George Moses Horton (1797 - 1884 / Northampton, North Carolina)
'Tis the hope of the noble defeated;
The aim of the marksman is vain;
The wish of destruction completed,
The soldier eternally slain.
When winter succeeds to the summer,
The bird is too chilly to sing;
No music is play'd for the drummer,
No carol is heard on the wing.
The court of a nation forsaken,
An edifice stripp'd of its dome,
Its fame from her pinnacle shaken,
Like the sigh heaving downfall of Rome.
Fall'n, fall'n is the chief of the witty,
The prince of republican power;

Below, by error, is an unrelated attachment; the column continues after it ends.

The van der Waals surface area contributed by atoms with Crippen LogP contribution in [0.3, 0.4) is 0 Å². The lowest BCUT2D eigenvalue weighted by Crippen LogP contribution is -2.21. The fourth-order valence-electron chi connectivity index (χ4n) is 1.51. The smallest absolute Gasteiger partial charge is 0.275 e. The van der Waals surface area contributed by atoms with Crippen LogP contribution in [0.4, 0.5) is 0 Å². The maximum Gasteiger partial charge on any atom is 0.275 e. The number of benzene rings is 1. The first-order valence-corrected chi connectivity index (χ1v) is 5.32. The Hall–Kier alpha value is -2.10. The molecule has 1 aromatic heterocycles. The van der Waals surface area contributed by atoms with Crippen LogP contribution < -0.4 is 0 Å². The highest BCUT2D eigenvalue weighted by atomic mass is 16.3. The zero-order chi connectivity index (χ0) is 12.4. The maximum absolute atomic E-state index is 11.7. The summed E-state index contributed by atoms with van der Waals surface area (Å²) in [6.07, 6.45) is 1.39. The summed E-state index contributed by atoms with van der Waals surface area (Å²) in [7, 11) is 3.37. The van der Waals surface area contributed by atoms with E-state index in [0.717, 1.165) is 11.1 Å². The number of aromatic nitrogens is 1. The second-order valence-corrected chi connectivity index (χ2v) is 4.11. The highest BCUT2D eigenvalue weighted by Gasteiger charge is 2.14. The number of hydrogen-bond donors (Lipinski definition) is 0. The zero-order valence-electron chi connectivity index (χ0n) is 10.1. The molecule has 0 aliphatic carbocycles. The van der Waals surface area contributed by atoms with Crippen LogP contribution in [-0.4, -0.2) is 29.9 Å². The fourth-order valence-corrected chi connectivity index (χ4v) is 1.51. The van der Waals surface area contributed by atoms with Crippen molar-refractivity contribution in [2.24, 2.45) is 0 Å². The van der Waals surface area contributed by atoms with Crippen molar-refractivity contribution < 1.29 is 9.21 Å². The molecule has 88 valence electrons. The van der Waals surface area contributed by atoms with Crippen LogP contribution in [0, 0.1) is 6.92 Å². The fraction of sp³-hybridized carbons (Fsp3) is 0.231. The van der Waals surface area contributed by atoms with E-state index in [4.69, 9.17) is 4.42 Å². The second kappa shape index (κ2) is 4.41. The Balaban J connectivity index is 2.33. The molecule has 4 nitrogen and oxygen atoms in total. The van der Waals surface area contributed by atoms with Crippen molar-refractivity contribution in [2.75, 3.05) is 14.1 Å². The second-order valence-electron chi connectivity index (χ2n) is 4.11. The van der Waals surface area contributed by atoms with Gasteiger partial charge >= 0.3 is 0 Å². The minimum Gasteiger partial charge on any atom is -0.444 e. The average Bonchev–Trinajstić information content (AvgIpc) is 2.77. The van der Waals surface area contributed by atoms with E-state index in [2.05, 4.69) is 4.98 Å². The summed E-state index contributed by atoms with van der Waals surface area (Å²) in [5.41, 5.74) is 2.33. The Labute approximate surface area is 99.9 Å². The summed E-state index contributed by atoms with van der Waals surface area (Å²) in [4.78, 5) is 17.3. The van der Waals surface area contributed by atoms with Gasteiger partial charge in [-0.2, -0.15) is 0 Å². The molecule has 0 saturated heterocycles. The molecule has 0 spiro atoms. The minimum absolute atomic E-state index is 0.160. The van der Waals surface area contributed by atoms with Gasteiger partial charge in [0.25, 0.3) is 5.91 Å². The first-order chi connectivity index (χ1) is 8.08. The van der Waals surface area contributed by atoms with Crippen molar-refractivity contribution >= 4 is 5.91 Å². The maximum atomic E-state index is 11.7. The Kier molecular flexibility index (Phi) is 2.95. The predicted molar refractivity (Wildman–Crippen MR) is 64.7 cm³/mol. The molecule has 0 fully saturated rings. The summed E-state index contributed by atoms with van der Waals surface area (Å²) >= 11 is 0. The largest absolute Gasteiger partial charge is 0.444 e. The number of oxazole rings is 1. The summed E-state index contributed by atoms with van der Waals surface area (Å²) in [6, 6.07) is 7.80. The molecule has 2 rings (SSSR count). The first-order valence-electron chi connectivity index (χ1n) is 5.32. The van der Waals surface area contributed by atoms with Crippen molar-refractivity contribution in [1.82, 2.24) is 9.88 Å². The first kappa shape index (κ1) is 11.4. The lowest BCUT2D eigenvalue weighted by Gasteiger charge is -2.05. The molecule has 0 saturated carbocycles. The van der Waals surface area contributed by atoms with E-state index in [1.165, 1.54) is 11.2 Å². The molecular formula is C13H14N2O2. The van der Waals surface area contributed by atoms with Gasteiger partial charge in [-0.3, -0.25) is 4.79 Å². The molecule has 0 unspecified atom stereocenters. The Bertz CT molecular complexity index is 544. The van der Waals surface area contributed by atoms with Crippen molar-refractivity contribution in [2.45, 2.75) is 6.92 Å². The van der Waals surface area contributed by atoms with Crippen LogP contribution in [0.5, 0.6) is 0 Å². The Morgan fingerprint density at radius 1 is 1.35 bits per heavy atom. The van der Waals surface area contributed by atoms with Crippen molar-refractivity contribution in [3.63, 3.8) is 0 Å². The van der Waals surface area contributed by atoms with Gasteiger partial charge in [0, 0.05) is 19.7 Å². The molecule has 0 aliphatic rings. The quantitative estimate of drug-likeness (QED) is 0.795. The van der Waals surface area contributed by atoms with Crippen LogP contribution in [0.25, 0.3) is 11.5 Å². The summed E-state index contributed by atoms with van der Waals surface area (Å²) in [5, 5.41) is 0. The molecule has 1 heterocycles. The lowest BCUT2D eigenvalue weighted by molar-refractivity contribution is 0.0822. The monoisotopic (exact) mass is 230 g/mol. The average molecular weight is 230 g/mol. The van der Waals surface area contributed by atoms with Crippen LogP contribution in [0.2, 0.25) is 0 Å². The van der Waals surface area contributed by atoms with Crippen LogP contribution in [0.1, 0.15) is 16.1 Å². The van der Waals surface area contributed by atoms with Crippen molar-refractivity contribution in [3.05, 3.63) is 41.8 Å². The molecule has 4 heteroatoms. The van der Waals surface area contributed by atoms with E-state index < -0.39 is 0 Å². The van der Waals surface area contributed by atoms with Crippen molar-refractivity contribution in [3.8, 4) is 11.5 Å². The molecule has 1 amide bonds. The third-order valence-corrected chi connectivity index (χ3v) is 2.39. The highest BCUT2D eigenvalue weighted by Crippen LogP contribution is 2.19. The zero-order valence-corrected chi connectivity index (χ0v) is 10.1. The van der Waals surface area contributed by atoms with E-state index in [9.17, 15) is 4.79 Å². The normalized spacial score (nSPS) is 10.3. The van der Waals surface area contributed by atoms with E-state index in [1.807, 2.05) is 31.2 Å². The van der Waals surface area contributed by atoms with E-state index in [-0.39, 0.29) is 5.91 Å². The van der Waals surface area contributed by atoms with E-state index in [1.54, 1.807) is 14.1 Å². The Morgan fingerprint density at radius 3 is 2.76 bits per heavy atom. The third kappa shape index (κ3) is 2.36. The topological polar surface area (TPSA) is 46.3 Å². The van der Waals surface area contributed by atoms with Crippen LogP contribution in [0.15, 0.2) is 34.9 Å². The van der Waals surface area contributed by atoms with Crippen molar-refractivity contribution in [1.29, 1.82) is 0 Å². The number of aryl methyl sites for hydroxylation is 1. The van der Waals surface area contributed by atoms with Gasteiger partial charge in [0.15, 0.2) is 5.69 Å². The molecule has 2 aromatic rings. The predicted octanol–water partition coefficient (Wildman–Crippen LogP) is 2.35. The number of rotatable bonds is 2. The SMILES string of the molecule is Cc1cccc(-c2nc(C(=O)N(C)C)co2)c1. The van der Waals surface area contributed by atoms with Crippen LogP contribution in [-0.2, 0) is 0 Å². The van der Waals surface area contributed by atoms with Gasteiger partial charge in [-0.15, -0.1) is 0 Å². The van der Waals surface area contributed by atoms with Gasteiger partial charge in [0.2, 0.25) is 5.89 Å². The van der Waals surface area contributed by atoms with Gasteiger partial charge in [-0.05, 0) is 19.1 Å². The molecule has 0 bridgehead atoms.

The star-crown of Washington City
Descends his political tower.
The gold-plated seat is bespoken,
The brave of the west is before;
The bowl at the fountain is broken,
The music of fame is no more.
No longer a wonderful story
Is told for the brave whig to hear,
Whose sun leaves his circuit of glory,
Or sinks from the light of his sphere.
Poet Other Poems
- A Billet Doux
- Clay’s Defeat
- Death Of A Favorite Chamber Maid
- Death of an Old Carriage Horse
- Death Of Gen. Jackson - An Eulogy
- Departing Summer
- Division Of An Estate
- Early Affeection
- False Weight
- Farewell To Frances
- General Grant -- The Hero Of The War
- George Moses Horton, Myself
- Heavenly Love
- Imploring To Be Resigned At Death
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